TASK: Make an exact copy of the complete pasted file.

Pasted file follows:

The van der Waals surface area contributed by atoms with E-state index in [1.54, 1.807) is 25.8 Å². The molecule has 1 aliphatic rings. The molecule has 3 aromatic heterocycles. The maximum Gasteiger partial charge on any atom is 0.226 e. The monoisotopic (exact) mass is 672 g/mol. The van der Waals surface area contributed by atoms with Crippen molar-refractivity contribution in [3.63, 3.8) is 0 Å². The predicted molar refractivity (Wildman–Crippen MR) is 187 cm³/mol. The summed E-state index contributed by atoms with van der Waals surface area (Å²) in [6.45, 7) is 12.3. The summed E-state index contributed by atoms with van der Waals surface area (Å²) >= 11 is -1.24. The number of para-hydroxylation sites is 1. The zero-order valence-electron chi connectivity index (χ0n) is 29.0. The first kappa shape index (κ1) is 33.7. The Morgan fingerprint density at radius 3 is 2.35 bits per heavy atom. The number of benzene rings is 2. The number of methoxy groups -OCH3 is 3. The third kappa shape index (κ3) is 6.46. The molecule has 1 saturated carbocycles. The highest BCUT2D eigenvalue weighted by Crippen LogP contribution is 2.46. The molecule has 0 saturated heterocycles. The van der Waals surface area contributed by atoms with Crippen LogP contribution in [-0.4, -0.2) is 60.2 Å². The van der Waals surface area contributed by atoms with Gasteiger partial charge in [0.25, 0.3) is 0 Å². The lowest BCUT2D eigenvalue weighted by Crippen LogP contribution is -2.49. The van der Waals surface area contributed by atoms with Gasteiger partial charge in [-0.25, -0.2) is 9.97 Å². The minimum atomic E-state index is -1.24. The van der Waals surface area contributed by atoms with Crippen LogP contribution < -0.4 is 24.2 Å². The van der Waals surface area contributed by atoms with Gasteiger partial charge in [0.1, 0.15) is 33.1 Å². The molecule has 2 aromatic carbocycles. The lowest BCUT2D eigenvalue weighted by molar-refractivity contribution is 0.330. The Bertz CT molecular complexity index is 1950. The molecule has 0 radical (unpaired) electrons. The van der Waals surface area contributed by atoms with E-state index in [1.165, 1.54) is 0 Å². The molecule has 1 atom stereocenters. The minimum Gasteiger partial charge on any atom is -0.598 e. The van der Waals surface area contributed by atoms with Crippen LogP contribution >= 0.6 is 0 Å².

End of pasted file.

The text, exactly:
The van der Waals surface area contributed by atoms with E-state index in [1.54, 1.807) is 25.8 Å². The molecule has 1 aliphatic rings. The molecule has 3 aromatic heterocycles. The maximum Gasteiger partial charge on any atom is 0.226 e. The monoisotopic (exact) mass is 672 g/mol. The van der Waals surface area contributed by atoms with Crippen molar-refractivity contribution in [3.63, 3.8) is 0 Å². The predicted molar refractivity (Wildman–Crippen MR) is 187 cm³/mol. The summed E-state index contributed by atoms with van der Waals surface area (Å²) in [6.45, 7) is 12.3. The summed E-state index contributed by atoms with van der Waals surface area (Å²) >= 11 is -1.24. The number of para-hydroxylation sites is 1. The zero-order valence-electron chi connectivity index (χ0n) is 29.0. The first kappa shape index (κ1) is 33.7. The Morgan fingerprint density at radius 3 is 2.35 bits per heavy atom. The number of benzene rings is 2. The number of methoxy groups -OCH3 is 3. The third kappa shape index (κ3) is 6.46. The molecule has 1 saturated carbocycles. The highest BCUT2D eigenvalue weighted by Crippen LogP contribution is 2.46. The molecule has 0 saturated heterocycles. The van der Waals surface area contributed by atoms with Crippen LogP contribution in [-0.4, -0.2) is 60.2 Å². The van der Waals surface area contributed by atoms with Gasteiger partial charge in [0.25, 0.3) is 0 Å². The lowest BCUT2D eigenvalue weighted by Crippen LogP contribution is -2.49. The van der Waals surface area contributed by atoms with Gasteiger partial charge in [-0.25, -0.2) is 9.97 Å². The minimum atomic E-state index is -1.24. The van der Waals surface area contributed by atoms with Crippen LogP contribution < -0.4 is 24.2 Å². The van der Waals surface area contributed by atoms with Gasteiger partial charge in [0.1, 0.15) is 33.1 Å². The molecule has 2 aromatic carbocycles. The lowest BCUT2D eigenvalue weighted by molar-refractivity contribution is 0.330. The Bertz CT molecular complexity index is 1950. The molecule has 0 radical (unpaired) electrons. The van der Waals surface area contributed by atoms with E-state index in [1.165, 1.54) is 0 Å². The molecule has 1 atom stereocenters. The minimum Gasteiger partial charge on any atom is -0.598 e. The van der Waals surface area contributed by atoms with Crippen LogP contribution >= 0.6 is 0 Å².